Single-Phase Silicon Carbide Tubes (SA SiC)
A pressureless, sintered form of alpha silicon carbide with a density greater than 98% theoretical. Having a very fine grain structure and being 50% harder than tungsten carbide makes it resistant to erosion. It contains no free silicone, which makes it highly chemical resistant in both oxidizing and reducing environments. For use in air to 1650°C (3000°F). SA SiC tubes are high in cost.

Metal Ceramic Tubes
A high cost combination of chromium and alumina for use to temperatures of 1205°C (2200°F) that provides excellent oxidation resistance, thermal conductivity comparable to that of stainless steel, good resistance to wetting by most molten metals. A primary alumina tube is recommended when this tube is used in conjunction with platinum thermocouples.

Refractory Laminated, Metal Tubes
Offer the mechanical protection of metal tubes and the corrosion resistance of ceramics. For molten aluminum and zinc applications, they resist erosion, will not contaminate metal melts, and may outlast iron tubes by many times depending on the application.

Metal Tubes
Offer good mechanical protection for base metal thermocouples up to 1150°C (2100°F) in oxidizing atmospheres. All metals are porous after about 870°C (1600°F) so it may be necessary to provide a ceramic primary tube to protect the thermocouple from detrimental vapors.
  1. Mild Steel
    Provides good protection at lower temperatures against oxidizing and reducing atmospheres and non-corrosive liquids and vapors. Maximum working temperature 700°C (1300°F).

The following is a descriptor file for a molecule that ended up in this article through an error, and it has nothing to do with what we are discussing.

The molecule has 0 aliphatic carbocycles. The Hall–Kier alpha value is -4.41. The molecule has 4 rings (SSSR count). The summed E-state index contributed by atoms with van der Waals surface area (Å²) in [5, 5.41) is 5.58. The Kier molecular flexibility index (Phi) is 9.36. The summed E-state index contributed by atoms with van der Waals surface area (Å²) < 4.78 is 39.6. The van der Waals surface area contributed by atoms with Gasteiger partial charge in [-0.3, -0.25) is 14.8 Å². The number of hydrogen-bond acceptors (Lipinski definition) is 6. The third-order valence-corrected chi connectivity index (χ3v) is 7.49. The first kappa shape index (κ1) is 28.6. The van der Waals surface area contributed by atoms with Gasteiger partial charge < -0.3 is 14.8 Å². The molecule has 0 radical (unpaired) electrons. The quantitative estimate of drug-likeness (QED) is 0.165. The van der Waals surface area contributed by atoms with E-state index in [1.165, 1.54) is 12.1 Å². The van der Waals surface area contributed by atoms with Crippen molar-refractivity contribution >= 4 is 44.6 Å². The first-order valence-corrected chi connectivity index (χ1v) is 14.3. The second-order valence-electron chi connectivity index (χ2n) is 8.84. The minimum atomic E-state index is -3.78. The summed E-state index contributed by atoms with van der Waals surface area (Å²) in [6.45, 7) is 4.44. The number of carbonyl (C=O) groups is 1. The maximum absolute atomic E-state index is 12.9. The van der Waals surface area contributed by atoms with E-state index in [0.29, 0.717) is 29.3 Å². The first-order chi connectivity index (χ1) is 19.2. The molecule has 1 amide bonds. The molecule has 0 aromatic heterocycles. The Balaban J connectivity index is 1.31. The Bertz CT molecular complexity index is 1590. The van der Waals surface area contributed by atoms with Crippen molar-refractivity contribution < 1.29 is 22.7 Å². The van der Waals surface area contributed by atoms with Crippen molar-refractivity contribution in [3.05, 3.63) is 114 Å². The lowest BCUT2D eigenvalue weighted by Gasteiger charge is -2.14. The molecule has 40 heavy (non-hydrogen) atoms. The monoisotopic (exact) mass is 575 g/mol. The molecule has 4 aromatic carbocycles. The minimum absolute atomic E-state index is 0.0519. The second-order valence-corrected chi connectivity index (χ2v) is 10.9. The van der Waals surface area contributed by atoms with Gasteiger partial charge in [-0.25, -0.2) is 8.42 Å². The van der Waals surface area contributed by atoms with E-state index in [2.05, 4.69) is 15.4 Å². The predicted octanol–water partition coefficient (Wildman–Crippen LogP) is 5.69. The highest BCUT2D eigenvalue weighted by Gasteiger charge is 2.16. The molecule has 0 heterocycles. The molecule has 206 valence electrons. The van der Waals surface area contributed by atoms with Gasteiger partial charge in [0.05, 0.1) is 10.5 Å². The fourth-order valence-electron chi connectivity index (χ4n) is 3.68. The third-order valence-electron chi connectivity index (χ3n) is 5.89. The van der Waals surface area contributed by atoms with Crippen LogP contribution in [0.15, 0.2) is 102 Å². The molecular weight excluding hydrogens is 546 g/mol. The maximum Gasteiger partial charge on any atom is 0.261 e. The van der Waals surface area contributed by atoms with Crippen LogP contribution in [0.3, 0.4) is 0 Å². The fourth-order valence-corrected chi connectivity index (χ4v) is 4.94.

2. 304 SS (18% Chrome/8% Nickel)
    A general purpose material that has good resistance to corrosion and oxidation.
    Maximum working temperature 875°C (1600°F).
  3. 316 SS (16% Chrome/10% Nickel)
    A material that has superior corrosion resistance as compared to 304 SS with improved oxidation resistance and a higher hot strength. Maximum working temperature 925°C (1700°F).
  4. 446 SS (28% Chrome)
    Has excellent resistance to corrosion and oxidation. It is highly resistant to sulphur atmospheres, salt baths and molten non-ferrous metals. maximum working temperature 1100°C (2000°F).
  5. Inconel 600TM (75% Nickel/15% Chrome)
    Combines good mechanical strength at elevated temperatures with high resistance to oxidation, corrosion and scaling. Not suitable for use in sulfurous atmospheres above 875°C (1600°F).
    Maximum working temperature 1150°C (2100°F).
  6. Inconel 601TM (60% Nickel/23% Chrome)
    Has similar properties of Inconel 600 and offers improved resistance to sulfur attack at elevated temperatures.
  7. Cast Iron
    A low cost material used in molten aluminum and aluminum alloy applications and also has good resistance to acid and caustic solutions. Maximum working temperatures 875 °C (1600°F) reducing; 700°C (1300°F) oxidizing.
TM - International Nickel Co., Inc.

For more information regarding Protecting Tubes
Consult your Marlin Catalog.